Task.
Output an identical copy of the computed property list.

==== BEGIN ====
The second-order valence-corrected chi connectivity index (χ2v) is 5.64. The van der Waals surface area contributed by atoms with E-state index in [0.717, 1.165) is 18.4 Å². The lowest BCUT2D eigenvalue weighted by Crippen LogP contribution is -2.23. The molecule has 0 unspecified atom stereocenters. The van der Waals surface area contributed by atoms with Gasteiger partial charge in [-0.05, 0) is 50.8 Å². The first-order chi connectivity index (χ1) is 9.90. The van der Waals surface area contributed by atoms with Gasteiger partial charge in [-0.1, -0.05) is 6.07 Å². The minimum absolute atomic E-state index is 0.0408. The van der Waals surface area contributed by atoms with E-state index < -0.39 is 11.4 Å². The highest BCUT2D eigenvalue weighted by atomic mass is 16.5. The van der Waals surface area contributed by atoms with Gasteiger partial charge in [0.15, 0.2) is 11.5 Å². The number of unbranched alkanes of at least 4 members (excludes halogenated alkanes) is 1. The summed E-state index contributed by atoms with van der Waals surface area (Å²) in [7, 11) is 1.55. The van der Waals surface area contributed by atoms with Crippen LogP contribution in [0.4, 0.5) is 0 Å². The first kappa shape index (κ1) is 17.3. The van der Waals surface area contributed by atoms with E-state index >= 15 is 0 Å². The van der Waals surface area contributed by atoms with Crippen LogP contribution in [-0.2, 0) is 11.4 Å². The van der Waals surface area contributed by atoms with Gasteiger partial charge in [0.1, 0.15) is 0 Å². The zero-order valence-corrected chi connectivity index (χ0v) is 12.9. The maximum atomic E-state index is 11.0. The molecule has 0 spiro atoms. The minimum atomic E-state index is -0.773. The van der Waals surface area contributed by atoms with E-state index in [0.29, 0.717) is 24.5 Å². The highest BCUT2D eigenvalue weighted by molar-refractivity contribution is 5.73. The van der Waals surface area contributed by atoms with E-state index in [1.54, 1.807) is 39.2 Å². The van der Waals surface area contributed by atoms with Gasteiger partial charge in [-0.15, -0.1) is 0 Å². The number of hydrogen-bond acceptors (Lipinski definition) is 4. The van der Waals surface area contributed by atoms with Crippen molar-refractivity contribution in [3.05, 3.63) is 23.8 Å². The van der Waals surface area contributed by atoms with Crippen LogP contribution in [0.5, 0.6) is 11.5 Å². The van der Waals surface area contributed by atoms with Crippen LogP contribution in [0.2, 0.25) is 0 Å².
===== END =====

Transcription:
The second-order valence-corrected chi connectivity index (χ2v) is 5.64. The van der Waals surface area contributed by atoms with E-state index in [0.717, 1.165) is 18.4 Å². The lowest BCUT2D eigenvalue weighted by Crippen LogP contribution is -2.23. The molecule has 0 unspecified atom stereocenters. The van der Waals surface area contributed by atoms with Gasteiger partial charge in [-0.05, 0) is 50.8 Å². The first-order chi connectivity index (χ1) is 9.90. The van der Waals surface area contributed by atoms with Gasteiger partial charge in [-0.1, -0.05) is 6.07 Å². The minimum absolute atomic E-state index is 0.0408. The van der Waals surface area contributed by atoms with E-state index < -0.39 is 11.4 Å². The highest BCUT2D eigenvalue weighted by atomic mass is 16.5. The van der Waals surface area contributed by atoms with Gasteiger partial charge in [0.15, 0.2) is 11.5 Å². The number of unbranched alkanes of at least 4 members (excludes halogenated alkanes) is 1. The summed E-state index contributed by atoms with van der Waals surface area (Å²) in [7, 11) is 1.55. The van der Waals surface area contributed by atoms with Crippen LogP contribution in [0.4, 0.5) is 0 Å². The first kappa shape index (κ1) is 17.3. The van der Waals surface area contributed by atoms with E-state index >= 15 is 0 Å². The van der Waals surface area contributed by atoms with Crippen LogP contribution in [-0.2, 0) is 11.4 Å². The van der Waals surface area contributed by atoms with Gasteiger partial charge in [0.1, 0.15) is 0 Å². The zero-order valence-corrected chi connectivity index (χ0v) is 12.9. The maximum atomic E-state index is 11.0. The molecule has 0 spiro atoms. The minimum atomic E-state index is -0.773. The van der Waals surface area contributed by atoms with E-state index in [0.29, 0.717) is 24.5 Å². The highest BCUT2D eigenvalue weighted by molar-refractivity contribution is 5.73. The van der Waals surface area contributed by atoms with E-state index in [1.54, 1.807) is 39.2 Å². The van der Waals surface area contributed by atoms with Gasteiger partial charge in [-0.15, -0.1) is 0 Å². The number of hydrogen-bond acceptors (Lipinski definition) is 4. The van der Waals surface area contributed by atoms with Crippen molar-refractivity contribution in [3.05, 3.63) is 23.8 Å². The van der Waals surface area contributed by atoms with Crippen LogP contribution in [0.5, 0.6) is 11.5 Å². The van der Waals surface area contributed by atoms with Crippen LogP contribution in [0.2, 0.25) is 0 Å².